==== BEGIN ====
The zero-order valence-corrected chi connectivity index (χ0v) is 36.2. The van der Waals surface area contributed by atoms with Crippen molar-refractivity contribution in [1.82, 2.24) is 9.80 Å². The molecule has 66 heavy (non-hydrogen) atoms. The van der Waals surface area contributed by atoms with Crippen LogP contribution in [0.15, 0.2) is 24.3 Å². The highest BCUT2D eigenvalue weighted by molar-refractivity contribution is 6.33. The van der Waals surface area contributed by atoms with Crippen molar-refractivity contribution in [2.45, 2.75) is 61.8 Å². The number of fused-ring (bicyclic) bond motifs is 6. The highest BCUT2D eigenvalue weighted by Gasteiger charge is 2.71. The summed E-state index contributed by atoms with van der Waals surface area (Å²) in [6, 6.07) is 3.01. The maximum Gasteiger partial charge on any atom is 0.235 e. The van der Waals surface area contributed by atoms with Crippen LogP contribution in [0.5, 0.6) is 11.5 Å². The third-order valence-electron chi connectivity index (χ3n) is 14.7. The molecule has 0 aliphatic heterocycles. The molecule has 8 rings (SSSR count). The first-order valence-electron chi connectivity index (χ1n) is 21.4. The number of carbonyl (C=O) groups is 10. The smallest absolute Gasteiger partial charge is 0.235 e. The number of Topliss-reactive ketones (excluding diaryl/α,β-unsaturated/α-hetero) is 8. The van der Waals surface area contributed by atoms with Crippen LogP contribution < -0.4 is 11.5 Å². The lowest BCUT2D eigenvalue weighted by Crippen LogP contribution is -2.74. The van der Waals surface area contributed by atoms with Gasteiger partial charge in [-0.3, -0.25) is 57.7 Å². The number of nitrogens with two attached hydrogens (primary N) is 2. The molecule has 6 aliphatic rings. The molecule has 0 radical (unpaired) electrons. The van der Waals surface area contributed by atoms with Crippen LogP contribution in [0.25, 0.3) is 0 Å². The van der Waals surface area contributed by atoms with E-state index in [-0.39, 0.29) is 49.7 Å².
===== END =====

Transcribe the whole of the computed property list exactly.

The zero-order valence-corrected chi connectivity index (χ0v) is 36.2. The van der Waals surface area contributed by atoms with Crippen molar-refractivity contribution in [1.82, 2.24) is 9.80 Å². The molecule has 66 heavy (non-hydrogen) atoms. The van der Waals surface area contributed by atoms with Crippen LogP contribution in [0.15, 0.2) is 24.3 Å². The highest BCUT2D eigenvalue weighted by molar-refractivity contribution is 6.33. The van der Waals surface area contributed by atoms with Crippen molar-refractivity contribution in [2.45, 2.75) is 61.8 Å². The number of fused-ring (bicyclic) bond motifs is 6. The highest BCUT2D eigenvalue weighted by Gasteiger charge is 2.71. The summed E-state index contributed by atoms with van der Waals surface area (Å²) in [6, 6.07) is 3.01. The maximum Gasteiger partial charge on any atom is 0.235 e. The van der Waals surface area contributed by atoms with Crippen LogP contribution in [0.5, 0.6) is 11.5 Å². The third-order valence-electron chi connectivity index (χ3n) is 14.7. The molecule has 0 aliphatic heterocycles. The molecule has 8 rings (SSSR count). The first-order valence-electron chi connectivity index (χ1n) is 21.4. The number of carbonyl (C=O) groups is 10. The smallest absolute Gasteiger partial charge is 0.235 e. The number of Topliss-reactive ketones (excluding diaryl/α,β-unsaturated/α-hetero) is 8. The van der Waals surface area contributed by atoms with Crippen LogP contribution < -0.4 is 11.5 Å². The lowest BCUT2D eigenvalue weighted by Crippen LogP contribution is -2.74. The van der Waals surface area contributed by atoms with Gasteiger partial charge in [-0.3, -0.25) is 57.7 Å². The number of nitrogens with two attached hydrogens (primary N) is 2. The molecule has 6 aliphatic rings. The molecule has 0 radical (unpaired) electrons. The van der Waals surface area contributed by atoms with Crippen LogP contribution in [0.25, 0.3) is 0 Å². The van der Waals surface area contributed by atoms with E-state index in [-0.39, 0.29) is 49.7 Å².